THE thing about social media is that it’s not particularly sociable.
Few people take to the various platforms to say something nice about anyone or anything. This is especially true about football fans.
Alan Pardew does have his supporters among the Newcastle United faithful. It’s just that few of them are on Twitter. They are, for the most part, the silent majority, and even they want to see more from their manager.
The tweets and messageboard comments since the derby and either side of last Saturday’s so-so draw at West Bromwich Albion have ranged from “Pardew must go” to “we are going down” with the occasional and classic “I’m not going back again” thrown in.
Newspapers tend to take a more balanced view of such matters. It’s the ordinary fan on the internet that moves to the extreme position.
We really do live in strange times.
Pardew is not immune to what is being said about him, his team and where Newcastle United are at this moment.
The supporters, it must be said, have shown remarkable patience over what has been something of a wasted season.
But they are not far away from turning on the manager and team en masse.
Lose to Liverpool – who are of course without their best player – tomorrow and St James’ Park might turn nasty.
Asked about losing the fans, Pardew said: “It’s strange because after the Benfica game it was all very positive. In retrospect, maybe the fact our performance was so strong and that the crowd had such a great reaction played a part in the Sunderland game. Perhaps even our fans thought we were going to win that game comfortably, but it doesn’t work like that.
“When criticism comes at a big football club like this, you have to be big enough and bold enough to deal with it. Whether you’re manager, player, chief executive or the chairman, it comes with the territory. I’ve got absolutely no problem with that. There’s only one way to deal with it and that’s through performances.
“Me talking here means nothing. At least last Saturday at West Brom I thought we got a performance that suggested that we had been hurt. That’s how it should be.”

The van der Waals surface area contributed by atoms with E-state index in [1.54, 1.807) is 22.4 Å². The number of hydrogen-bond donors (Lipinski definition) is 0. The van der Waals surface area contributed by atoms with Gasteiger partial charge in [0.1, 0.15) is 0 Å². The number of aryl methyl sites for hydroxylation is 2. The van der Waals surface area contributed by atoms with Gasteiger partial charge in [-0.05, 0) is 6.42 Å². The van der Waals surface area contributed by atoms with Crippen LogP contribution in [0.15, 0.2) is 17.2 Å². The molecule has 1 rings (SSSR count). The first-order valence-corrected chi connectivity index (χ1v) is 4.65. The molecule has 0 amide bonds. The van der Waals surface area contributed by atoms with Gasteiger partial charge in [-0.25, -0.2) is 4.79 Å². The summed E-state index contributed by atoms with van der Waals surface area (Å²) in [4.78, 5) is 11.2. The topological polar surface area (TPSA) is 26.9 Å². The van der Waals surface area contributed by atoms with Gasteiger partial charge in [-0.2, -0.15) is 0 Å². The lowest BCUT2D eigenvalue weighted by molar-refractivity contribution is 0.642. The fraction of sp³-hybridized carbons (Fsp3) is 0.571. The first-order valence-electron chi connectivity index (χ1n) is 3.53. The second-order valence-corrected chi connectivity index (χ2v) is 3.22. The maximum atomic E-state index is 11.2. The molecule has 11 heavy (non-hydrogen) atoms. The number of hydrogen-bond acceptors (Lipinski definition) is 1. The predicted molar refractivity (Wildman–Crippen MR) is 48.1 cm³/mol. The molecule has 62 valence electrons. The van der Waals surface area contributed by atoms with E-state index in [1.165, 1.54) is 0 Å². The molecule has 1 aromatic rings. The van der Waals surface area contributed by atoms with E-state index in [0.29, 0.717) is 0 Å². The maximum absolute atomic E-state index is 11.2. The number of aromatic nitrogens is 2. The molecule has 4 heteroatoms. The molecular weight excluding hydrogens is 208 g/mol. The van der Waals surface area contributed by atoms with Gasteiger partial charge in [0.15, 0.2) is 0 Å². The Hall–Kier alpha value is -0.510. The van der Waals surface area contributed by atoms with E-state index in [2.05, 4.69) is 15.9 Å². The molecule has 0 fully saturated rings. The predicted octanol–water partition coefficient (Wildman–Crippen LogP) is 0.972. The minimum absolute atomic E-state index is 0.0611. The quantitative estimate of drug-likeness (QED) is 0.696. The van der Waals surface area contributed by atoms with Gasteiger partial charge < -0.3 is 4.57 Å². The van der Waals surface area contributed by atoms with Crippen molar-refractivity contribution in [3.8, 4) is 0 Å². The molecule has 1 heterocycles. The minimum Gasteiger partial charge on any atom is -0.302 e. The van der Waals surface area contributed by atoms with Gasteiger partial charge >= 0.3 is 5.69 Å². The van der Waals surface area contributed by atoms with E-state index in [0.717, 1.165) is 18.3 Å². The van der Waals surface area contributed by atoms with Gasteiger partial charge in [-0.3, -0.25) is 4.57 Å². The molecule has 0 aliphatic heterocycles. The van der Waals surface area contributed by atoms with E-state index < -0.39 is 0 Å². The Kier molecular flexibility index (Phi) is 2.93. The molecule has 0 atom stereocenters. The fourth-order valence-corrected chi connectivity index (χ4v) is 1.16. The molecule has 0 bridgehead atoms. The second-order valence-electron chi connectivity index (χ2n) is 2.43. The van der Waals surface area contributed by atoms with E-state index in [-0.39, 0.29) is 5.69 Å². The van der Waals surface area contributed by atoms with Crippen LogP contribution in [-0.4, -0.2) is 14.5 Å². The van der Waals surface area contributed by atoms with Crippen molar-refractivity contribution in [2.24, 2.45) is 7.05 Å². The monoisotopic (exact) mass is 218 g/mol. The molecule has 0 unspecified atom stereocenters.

When The Journal asked Pardew about the more negative comments from those fans who believe Newcastle are going down and whether he thought they were more born out frustration, he said: “Possibly.”
That one-word answer allows leverage to fill in some blanks.
Judging by the look on his face, Pardew knows there are Newcastle supporters who do fear the worst and they will take a bit of winning over. Three points tomorrow evening would at least be a start.
He said: “Of course it’s important to keep the fans happy. I don’t think we’re under any illusions about what we need to do, but we’re playing against a really good side, and we’re going to have to be at full tilt to beat them.
“I know our fans are intelligent enough to know that we’re not just going to turn up and steamroller Liverpool. That’s not going to happen. This is going to be a really tight game, but hopefully a game where we can get three valuable points.”
The newer players will, or should, now know the demands placed upon anyone when they join Newcastle United.
Some have shown they are capable of handling this pressure, others not so much, but Pardew believes his squad have broad shoulders, if brittle bones.
He said: “There’s a determination within the group and the most important thing this season now is to get over the line. Anything else would be a bonus for us with the season we’ve had.
“It really has been one thing after another. For example, to lose Tim Krul for a second time to another serious injury sums it up. For Ryan Taylor to have a cruciate on top of his original cruciate is galling. We keep looking at our players and cursing some of the injuries we’ve had. Ryan’s was a real blow to us a group because he’s so well liked here. We’re all suffering his pain as well.”
Pardew did admit his team has gone backwards from this time a year ago when a Champions League place was a possibility.
He said: “You cannot have a season of finishing fifth like we had last year without momentum and some good fortune, too.
“To finish above the teams we finished above, like Chelsea and Liverpool, you can’t just have a good side.
“The finance we have compared to those two clubs is not even half.
“We did a marvellous job last year and people might say we overachieved, but we had momentum.
“When you have a team that has struggled for momentum all year it’s difficult to reach those levels. Are we as strong as last year? We’re not.
“But in terms of individuals, we can be quite quickly. If we got a great result on Saturday, I wouldn’t put it past us to win two more games.
“But if we lose, then we lose that little bit of momentum we gained at West Brom and suddenly you’re fighting again to try and get those three points. It’s a different pressure.”
Pardew is not going to judge this season until the last four games have come and gone.
There are 12 points to be won, or lost, and a couple more wins would make a significant difference when it comes to the final marking.
The manager said: “When you throw a blanket across the division, there’s not a lot of difference between clubs that have been described as having great seasons and us. It’s very difficult to assess at the moment with all the problems we’ve had. That should be done at the end of the year.”
Pardew should be in no doubt that he will assessed. Probably within 140 characters.